A long-time fantasy baseball veteran and one of the creators of ottoneu, Chad Young's writes for RotoGraphs and PitcherList, and can be heard on the ottobot podcast. You can follow him on Twitter @chadyoung.

8 Comments
Oldest
Newest Most Voted
Inline Feedbacks
View all comments
CC AFCmember
17 days ago

I think Brash is already fixing his control. He hasn’t walked anyone in 8 out of his last 9 outings at AAA. He walked a bunch of hitters in his first outings when he went down, but he’s basically completely stopped it.

I wouldn’t roster him now, anyway, because he’s working as a reliever and I don’t think it’s ever sensible to roster a relief prospect.

uncasf1member
16 days ago
Reply to  CC AFC

I agree. The numbers for June at AAA used strictly in one inning relief stints are 7IP, 5H, 10K, 2BB, 0ER. Looks like progress to me. We will see if he can keep it up.

Jonathan Sher
16 days ago
Reply to  CC AFC

Exactly. Since May 25th Brash has pitched in 10 games, thrown 10 innings, and has given up 2 walks along with 5 hits an 16 strikeouts. Not sure how anyone can write an article like this without looking at Brash’s game log.

The Mariners clearly need to strengthen their bullpen. Sergio Romo has been a hot mess with an ERA north of 7. Munoz has been inconsistent, giving up earned runs in six of his past 18 appearances. It’s too soon to know how Ken Giles will be when he gets back.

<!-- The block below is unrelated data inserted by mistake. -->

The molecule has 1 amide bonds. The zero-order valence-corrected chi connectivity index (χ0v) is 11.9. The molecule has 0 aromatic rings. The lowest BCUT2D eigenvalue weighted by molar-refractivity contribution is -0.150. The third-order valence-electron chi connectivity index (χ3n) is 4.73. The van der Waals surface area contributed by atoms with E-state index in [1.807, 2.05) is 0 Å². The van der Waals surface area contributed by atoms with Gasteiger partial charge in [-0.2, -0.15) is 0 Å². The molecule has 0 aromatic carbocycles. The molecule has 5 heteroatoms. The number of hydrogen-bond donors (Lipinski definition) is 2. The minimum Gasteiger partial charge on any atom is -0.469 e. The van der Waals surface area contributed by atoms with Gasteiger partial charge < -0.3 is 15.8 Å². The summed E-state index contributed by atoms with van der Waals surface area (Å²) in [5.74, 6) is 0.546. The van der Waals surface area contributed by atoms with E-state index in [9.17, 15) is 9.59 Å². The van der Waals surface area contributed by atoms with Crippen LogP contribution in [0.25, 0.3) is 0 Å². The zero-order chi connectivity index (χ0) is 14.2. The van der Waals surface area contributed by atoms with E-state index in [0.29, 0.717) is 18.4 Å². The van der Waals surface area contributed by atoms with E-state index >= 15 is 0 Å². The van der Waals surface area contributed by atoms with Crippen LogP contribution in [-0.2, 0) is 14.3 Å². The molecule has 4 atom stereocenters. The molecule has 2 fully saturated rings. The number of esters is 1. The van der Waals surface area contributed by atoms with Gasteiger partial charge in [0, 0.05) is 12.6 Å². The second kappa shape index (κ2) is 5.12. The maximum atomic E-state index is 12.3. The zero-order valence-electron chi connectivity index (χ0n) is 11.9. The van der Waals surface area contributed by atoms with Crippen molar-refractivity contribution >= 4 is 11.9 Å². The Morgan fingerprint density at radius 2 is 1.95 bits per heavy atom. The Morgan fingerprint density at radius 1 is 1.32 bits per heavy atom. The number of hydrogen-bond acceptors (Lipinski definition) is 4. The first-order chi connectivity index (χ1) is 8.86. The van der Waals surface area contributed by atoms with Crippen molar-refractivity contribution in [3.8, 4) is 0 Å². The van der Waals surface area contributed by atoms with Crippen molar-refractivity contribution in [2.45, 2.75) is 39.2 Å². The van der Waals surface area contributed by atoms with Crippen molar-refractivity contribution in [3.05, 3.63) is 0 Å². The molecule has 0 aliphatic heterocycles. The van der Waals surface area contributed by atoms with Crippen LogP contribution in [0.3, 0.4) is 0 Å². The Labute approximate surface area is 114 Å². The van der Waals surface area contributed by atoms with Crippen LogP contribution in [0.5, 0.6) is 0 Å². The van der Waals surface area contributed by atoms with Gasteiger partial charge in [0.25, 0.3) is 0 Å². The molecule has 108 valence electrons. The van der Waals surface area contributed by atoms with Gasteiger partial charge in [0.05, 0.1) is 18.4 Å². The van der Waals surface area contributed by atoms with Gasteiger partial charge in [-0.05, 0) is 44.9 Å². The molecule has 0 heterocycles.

It’s much more likely than not that Brash will be back in Seattle before the end of the month in the bullpen. Whether that makes him roster-worthy depends the league. I play in a deep, AL-only league with 40 man rosters and daily roster moves, so it’s useful to have a deep pen of relievers who have high k-rates, low ERAs and WHIPs, and while Brash clearly isn’t ready to do the latter two as a starter, there are a lot of high velocity arms that flounder as starters but thrive as relievers. In my league, he’s worth a spot, because he has a high probability of contributing soon, and potential to contribute more next year if he can gain enough, sustainable fastball command to bump Chris Flexen from the rotation.